Utah Mine Rescue Suspended After Three Die in Collapse

A seismic shift in
the mountain collapsed part of the mine and caused coal to explode horizontally
onto rescuers, the New York Times reported. Those killed included two rescue
workers and an official from the Mine Safety and Health Administration.

The effort, which had been underway since Aug. 6, was halted
by officials who said they could not guarantee the safety of rescuers working

“Is there any possible way we can continue this
underground operation and provide safety for the rescue workers? At this point
we don’t have an answer,” Richard Stickler, head of the federal Mine
Safety and Health Administration, told the Associated Press.

The New York Times reported that the rescue efforts have
been hampered by similar seismic jolts since the operation began. The president
of the company that owns the mine, Robert Murray, told the Times that “the
mountain is still alive. The seismic activity had been relentless.”

Before the second collapse Thursday night, rescuers had to
dig 1,200 feet more to reach the area where the miners are believed to be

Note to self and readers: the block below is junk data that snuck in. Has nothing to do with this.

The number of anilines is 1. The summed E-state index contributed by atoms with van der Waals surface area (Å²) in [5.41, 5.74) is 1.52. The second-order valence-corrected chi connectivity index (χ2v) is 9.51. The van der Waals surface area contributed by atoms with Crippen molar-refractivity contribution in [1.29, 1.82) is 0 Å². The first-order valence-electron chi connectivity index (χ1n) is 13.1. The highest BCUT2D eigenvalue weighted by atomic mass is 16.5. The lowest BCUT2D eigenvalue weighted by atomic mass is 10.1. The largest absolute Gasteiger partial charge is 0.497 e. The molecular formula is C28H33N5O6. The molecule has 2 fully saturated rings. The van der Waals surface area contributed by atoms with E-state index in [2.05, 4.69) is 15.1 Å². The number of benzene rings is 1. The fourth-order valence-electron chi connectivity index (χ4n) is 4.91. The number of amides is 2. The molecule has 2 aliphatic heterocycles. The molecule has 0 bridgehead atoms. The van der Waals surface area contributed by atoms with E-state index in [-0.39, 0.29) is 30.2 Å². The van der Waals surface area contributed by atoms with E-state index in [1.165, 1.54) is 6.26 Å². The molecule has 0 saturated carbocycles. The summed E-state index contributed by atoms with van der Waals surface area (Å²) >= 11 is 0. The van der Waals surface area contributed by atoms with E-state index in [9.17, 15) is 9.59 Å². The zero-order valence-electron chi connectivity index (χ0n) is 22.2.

trapped, according to the AP.

Authorities said they would continue to try and contact the
six missing miners, despite ending the efforts to clear the debris from the
mine shaft. Crews continued to work on drilling a fourth hole into the mountain
hoping to open communications or discover if any of the trapped men are alive.

The second collapse prompted state officials to promise a
full investigation of the series of events that have unfolded in Huntington.

“Yesterday we went from a tragedy to a catastrophe,”
said Utah Gov. Jon Huntsman. He promised an extensive investigation into the mine
collapse and rescue efforts.

“We have questions, too, and we want answers to those
questions. We want to make sure that the lives that were lost last night were
not in vain,” Huntsman told the AP.

Coal mines in Utah
have become deeper during the past two decades. The trapped miners were working
at 1,800 feet when the mine collapsed. Before advances in support technology,
1,500 feet was considered the limit of a coal mine, according to the New York

Support PBS NewsHour: